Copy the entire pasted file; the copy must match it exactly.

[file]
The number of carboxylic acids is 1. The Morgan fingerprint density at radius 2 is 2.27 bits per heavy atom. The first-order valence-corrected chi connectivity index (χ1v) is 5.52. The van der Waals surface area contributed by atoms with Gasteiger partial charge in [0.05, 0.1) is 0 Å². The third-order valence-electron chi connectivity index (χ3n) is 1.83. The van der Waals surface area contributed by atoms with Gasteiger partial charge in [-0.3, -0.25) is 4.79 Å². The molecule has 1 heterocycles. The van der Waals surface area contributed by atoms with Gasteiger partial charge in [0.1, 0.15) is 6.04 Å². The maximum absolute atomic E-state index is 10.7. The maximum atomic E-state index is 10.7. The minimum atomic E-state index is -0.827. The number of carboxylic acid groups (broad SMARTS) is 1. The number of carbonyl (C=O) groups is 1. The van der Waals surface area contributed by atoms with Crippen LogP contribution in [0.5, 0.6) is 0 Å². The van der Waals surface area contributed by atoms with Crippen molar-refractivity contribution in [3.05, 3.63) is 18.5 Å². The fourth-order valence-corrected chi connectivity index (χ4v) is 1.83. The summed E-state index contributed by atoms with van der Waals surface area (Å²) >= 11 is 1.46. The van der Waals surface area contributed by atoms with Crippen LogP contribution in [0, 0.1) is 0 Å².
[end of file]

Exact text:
The number of carboxylic acids is 1. The Morgan fingerprint density at radius 2 is 2.27 bits per heavy atom. The first-order valence-corrected chi connectivity index (χ1v) is 5.52. The van der Waals surface area contributed by atoms with Gasteiger partial charge in [0.05, 0.1) is 0 Å². The third-order valence-electron chi connectivity index (χ3n) is 1.83. The van der Waals surface area contributed by atoms with Gasteiger partial charge in [-0.3, -0.25) is 4.79 Å². The molecule has 1 heterocycles. The van der Waals surface area contributed by atoms with Gasteiger partial charge in [0.1, 0.15) is 6.04 Å². The maximum absolute atomic E-state index is 10.7. The maximum atomic E-state index is 10.7. The minimum atomic E-state index is -0.827. The number of carboxylic acid groups (broad SMARTS) is 1. The number of carbonyl (C=O) groups is 1. The van der Waals surface area contributed by atoms with Crippen LogP contribution in [0.5, 0.6) is 0 Å². The van der Waals surface area contributed by atoms with Crippen molar-refractivity contribution in [3.05, 3.63) is 18.5 Å². The fourth-order valence-corrected chi connectivity index (χ4v) is 1.83. The summed E-state index contributed by atoms with van der Waals surface area (Å²) >= 11 is 1.46. The van der Waals surface area contributed by atoms with Crippen LogP contribution in [0, 0.1) is 0 Å².